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Propping up a weak argument


Richard Hicks July 22nd, 2010

In the July 7 Oklahoma Gazette, Kurt Hochenauer's Commentary "At what price?" reveals that either he can't do simple math or that he is twisting/spinning budget figures to prop up his weak argument.Ho...

In the July 7 Oklahoma Gazette, Kurt Hochenauer's Commentary "At what price?" reveals that either he can't do simple math or that he is twisting/spinning budget figures to prop up his weak argument.

Hochenauer used the Oklahoma state budget figure of $16,539 for the Department of Corrections per convicted person annual cost. He said the state spends $7,798 per student in K-12. He then laments about the sorry condition of Oklahoma's public schools. He says if we spent more money on education than on correction, we'd be fine.

Well, maybe, except we spend 3.8 times more on education per hour of care than on corrections.

Let's do the math: $16,539 divided by 365 days divided by 24 hours of care equals $1.89 per hour per person in DOC supervision/custody. $7,798 divided by 180 instructional days divided by 6 hours of school house care equals $7.22 per hour per student in an Oklahoma public school. $7.22 divided by $1.89 equals 3.8.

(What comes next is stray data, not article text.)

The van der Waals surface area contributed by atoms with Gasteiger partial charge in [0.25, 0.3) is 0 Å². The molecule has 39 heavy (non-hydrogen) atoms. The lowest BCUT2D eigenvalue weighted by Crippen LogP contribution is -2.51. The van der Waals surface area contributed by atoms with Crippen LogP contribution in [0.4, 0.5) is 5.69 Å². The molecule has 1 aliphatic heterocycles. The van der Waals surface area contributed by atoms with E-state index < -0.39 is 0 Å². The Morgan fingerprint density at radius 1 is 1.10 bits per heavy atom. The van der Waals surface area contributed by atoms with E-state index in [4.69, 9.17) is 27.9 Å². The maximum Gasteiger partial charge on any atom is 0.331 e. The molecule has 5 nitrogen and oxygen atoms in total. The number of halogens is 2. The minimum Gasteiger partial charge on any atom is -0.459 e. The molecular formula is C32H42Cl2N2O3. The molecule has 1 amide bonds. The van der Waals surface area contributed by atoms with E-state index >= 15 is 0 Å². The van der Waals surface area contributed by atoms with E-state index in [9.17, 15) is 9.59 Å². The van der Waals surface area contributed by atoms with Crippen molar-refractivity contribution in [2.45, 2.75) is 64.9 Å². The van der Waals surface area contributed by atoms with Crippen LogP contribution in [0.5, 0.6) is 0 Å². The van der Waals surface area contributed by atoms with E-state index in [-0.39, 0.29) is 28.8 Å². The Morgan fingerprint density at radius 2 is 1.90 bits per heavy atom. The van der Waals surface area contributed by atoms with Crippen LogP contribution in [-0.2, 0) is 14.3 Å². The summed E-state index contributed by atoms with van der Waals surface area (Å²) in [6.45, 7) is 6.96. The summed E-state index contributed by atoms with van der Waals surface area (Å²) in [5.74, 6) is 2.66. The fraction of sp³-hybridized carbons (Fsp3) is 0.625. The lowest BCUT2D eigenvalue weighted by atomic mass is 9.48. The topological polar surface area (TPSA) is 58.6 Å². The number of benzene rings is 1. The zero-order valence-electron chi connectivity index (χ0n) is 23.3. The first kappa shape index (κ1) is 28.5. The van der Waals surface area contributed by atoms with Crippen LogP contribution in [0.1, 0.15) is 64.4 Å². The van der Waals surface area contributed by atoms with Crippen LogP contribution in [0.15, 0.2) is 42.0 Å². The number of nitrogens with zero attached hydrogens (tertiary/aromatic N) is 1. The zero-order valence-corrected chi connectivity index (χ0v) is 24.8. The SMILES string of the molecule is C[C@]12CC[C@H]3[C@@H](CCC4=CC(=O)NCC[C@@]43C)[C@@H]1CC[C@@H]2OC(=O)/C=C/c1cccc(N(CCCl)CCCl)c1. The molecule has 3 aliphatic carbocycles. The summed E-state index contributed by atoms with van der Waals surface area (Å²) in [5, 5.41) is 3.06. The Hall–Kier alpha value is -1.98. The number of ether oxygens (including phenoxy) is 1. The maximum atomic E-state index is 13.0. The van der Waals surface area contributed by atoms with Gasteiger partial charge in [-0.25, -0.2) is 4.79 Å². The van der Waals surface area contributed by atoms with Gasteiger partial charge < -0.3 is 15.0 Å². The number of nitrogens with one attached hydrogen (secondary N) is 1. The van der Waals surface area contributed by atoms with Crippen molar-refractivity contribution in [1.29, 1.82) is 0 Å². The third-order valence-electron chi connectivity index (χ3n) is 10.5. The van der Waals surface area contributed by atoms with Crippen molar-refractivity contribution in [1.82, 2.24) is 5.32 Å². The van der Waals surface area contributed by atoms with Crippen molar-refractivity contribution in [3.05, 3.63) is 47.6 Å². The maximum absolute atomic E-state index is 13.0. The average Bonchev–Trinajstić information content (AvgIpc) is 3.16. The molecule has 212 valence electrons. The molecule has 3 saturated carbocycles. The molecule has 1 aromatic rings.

Now, I'm just a GED holder, not a college professor. Maybe my math skills are lacking.

Math skills aside, to compare how much is spent on education and corrections is like comparing how much is spent on the Legislature's operations and the parks. The two just don't compare. Apples and oranges, don't you know.

In an election year, it'd be nice to have rational and informed public discourse about the big issues, which could give us guidance in making better public policy. For example: There's not enough money in the world to hire a dad and mom for each school kid. The most effective way to improve schools' performance is to encourage/enforce better parenting.

More money spent on education does not equal better educated children. Just look at the big money spent in Los Angeles, Chicago, Birmingham, Ala., Atlanta, Miami, New York City, Washington, D.C., etc. Bigger ed dollars do not equal smarter kids or higher high school graduation rates.

"Richard Hicks
Oklahoma City

Hicks is a retired teacher with active credentials in education.

 
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